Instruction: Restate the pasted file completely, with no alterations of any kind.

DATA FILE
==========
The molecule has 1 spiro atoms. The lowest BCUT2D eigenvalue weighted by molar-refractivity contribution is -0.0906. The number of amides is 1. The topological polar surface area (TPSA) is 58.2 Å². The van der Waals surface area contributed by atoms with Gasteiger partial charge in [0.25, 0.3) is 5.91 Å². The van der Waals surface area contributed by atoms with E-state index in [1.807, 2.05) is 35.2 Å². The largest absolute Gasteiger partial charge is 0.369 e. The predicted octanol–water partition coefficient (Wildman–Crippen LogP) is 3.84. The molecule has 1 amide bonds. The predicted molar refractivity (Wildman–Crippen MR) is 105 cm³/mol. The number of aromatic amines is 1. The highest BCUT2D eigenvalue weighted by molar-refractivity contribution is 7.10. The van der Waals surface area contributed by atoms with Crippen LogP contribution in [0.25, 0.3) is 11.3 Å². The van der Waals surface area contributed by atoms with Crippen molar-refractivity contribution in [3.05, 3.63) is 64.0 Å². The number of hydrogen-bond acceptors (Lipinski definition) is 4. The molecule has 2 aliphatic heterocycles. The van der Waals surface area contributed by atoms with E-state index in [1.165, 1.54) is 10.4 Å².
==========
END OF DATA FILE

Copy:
The molecule has 1 spiro atoms. The lowest BCUT2D eigenvalue weighted by molar-refractivity contribution is -0.0906. The number of amides is 1. The topological polar surface area (TPSA) is 58.2 Å². The van der Waals surface area contributed by atoms with Gasteiger partial charge in [0.25, 0.3) is 5.91 Å². The van der Waals surface area contributed by atoms with E-state index in [1.807, 2.05) is 35.2 Å². The largest absolute Gasteiger partial charge is 0.369 e. The predicted octanol–water partition coefficient (Wildman–Crippen LogP) is 3.84. The molecule has 1 amide bonds. The predicted molar refractivity (Wildman–Crippen MR) is 105 cm³/mol. The number of aromatic amines is 1. The highest BCUT2D eigenvalue weighted by molar-refractivity contribution is 7.10. The van der Waals surface area contributed by atoms with Crippen LogP contribution in [0.25, 0.3) is 11.3 Å². The van der Waals surface area contributed by atoms with Crippen molar-refractivity contribution in [3.05, 3.63) is 64.0 Å². The number of hydrogen-bond acceptors (Lipinski definition) is 4. The molecule has 2 aliphatic heterocycles. The van der Waals surface area contributed by atoms with E-state index in [1.165, 1.54) is 10.4 Å².